(By Curt Krafft) AM radio is in dire need of a boost. Yes, it is still the home for political talk, news, and sports. But not every AM station in every market, big or small, can have those formats. So what are those other AM stations broadcasting?
Without getting specific, a lot of them are doing formats that are pretty bad, not just in content but also execution. I would go so far as to say that some of these stations have absolutely no listeners whatsoever. NONE! This is the primary reason AM radio is suffering. It’s not because of the static, it’s not because of the weak signal. It’s because if you put aside the talk, the news, and the sports there’s nothing on the AM dial that anyone wants to listen to. All your successful ethnic and religious stations are now on FM. So what does that leave you with? Yeah, exactly.
Of course, there are some pseudo-intellectuals who feel that if an AM station isn’t making money it should just go off the air, period. Not be sold, just vanish. As a matter of fact if they had it their way the entire AM band would disappear. That’s how they deal with situations for which they have no answer to. Just get rid of it. Now that’s what I call sound business thinking.
So just what is a solution to AM’s problems? How about asking the listeners? What would they like to hear on the AM dial? One answer you will get is oldies. 50s, 60s, and 70s oldies. I am always amazed at how some people respond to this format idea. Some of them get terribly angry and outright snotty. They usually are not even in broadcasting. So I dismiss them for what they are, non-entities. When I do hear plausible arguments, they usually focus on the demo factor. The demos are too old. Advertising agencies don’t want any part of them. My response is this: Studies show — and you can look them up on the Internet — that seniors have money and they do spend it. But you have to approach them the right way in order to get it. By that I mean not just effective copywriting but also the overall presentation of your station. If you’re going to have a limited playlist, if you’re going to be strictly satellite and have no live, local air personalities, if you’re not going to get involved with the seniors and their needs and problems, then you will fail. And you will fail not because your demos are too old but because you sound like a dull, repetitious radio station that no one, especially seniors, will listen to.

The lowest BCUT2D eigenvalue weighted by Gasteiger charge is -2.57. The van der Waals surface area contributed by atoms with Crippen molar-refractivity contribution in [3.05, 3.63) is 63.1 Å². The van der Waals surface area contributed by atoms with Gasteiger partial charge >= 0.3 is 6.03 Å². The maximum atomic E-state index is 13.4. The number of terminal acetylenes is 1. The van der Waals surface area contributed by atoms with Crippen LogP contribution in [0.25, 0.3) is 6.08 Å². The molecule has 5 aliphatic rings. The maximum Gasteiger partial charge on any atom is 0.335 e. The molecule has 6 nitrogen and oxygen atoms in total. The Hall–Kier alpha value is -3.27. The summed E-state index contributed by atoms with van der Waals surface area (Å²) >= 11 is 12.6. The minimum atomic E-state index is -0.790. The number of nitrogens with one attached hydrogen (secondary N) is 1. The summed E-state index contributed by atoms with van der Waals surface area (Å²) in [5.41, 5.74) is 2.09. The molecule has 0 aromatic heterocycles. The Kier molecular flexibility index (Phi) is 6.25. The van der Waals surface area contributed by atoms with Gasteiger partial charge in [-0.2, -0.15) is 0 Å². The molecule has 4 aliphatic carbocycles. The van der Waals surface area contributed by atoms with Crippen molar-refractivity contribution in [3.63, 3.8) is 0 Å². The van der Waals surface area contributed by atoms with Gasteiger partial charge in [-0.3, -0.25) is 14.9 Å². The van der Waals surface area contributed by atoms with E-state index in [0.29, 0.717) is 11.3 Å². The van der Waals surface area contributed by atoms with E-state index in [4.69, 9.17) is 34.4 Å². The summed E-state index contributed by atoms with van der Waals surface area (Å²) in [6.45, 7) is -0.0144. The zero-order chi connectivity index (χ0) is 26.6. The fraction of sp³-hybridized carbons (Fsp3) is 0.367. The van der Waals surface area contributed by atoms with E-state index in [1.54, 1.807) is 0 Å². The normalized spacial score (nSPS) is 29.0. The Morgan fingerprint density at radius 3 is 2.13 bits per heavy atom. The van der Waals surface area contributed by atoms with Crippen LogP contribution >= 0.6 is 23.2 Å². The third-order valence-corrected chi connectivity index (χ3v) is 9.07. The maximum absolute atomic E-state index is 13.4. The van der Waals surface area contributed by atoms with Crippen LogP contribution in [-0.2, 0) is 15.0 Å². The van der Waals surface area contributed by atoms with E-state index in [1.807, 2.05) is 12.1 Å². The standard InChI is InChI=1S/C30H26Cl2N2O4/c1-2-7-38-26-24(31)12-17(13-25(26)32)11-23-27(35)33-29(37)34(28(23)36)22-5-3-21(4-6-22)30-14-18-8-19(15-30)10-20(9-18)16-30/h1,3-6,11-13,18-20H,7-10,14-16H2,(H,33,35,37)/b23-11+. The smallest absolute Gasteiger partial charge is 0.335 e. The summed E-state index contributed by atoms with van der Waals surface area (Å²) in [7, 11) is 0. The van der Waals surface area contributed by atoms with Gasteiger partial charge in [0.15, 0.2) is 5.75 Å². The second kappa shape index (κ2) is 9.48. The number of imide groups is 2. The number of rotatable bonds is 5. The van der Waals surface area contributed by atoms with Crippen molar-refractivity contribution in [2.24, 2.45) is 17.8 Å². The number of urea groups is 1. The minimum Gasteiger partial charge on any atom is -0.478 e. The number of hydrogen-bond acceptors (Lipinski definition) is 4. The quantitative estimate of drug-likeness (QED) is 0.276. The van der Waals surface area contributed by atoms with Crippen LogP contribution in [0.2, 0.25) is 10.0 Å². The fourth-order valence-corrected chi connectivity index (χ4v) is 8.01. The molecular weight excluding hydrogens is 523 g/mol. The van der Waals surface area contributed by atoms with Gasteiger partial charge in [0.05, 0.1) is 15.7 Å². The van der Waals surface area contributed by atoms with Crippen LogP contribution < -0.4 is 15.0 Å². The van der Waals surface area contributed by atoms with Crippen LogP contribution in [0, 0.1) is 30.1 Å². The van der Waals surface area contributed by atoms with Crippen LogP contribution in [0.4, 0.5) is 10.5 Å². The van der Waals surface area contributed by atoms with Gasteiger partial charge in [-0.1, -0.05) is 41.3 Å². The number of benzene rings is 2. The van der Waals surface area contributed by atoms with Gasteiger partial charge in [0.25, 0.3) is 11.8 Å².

It is the overall presentation of the oldies format that counts. It’s the songs you play, a BIG variety plus live air personalities who talk to the listeners, saying hello to them and giving out information that they, the seniors, can use. And when I say hello, I mean on a first-name basis, especially to a senior who may live alone. Adopt the attitude that we will be an oldies station that will always be there for them. They will NEVER be alone.
I must also add that seniors are now living longer and there are more of them around than ever before. Obviously, this format won’t work in every market. But there are many where it will. And not just Florida. You would be amazed at how many other sections of the U.S. have large senior populations, including Maine, Pennsylvania, Arizona, and New Jersey. Many seniors prefer to remain where they are rather than heading south.
If you put together a professional-sounding Oldies format, that includes good air personalities and good salespeople, you will win, even on the AM dial. Yes, if you can acquire an FM translator, do so. That will definitely help. I believe that when it comes to success in radio, image is important. How you treat your listeners is important. And if you do it right then this is what you present to the local advertisers and the advertising agencies. And you will make money. Saving AM radio is not rocket science. And a 50s, 60s, and 70s Oldies format, done right, is one way to do it. Just turn on the mike and deliver.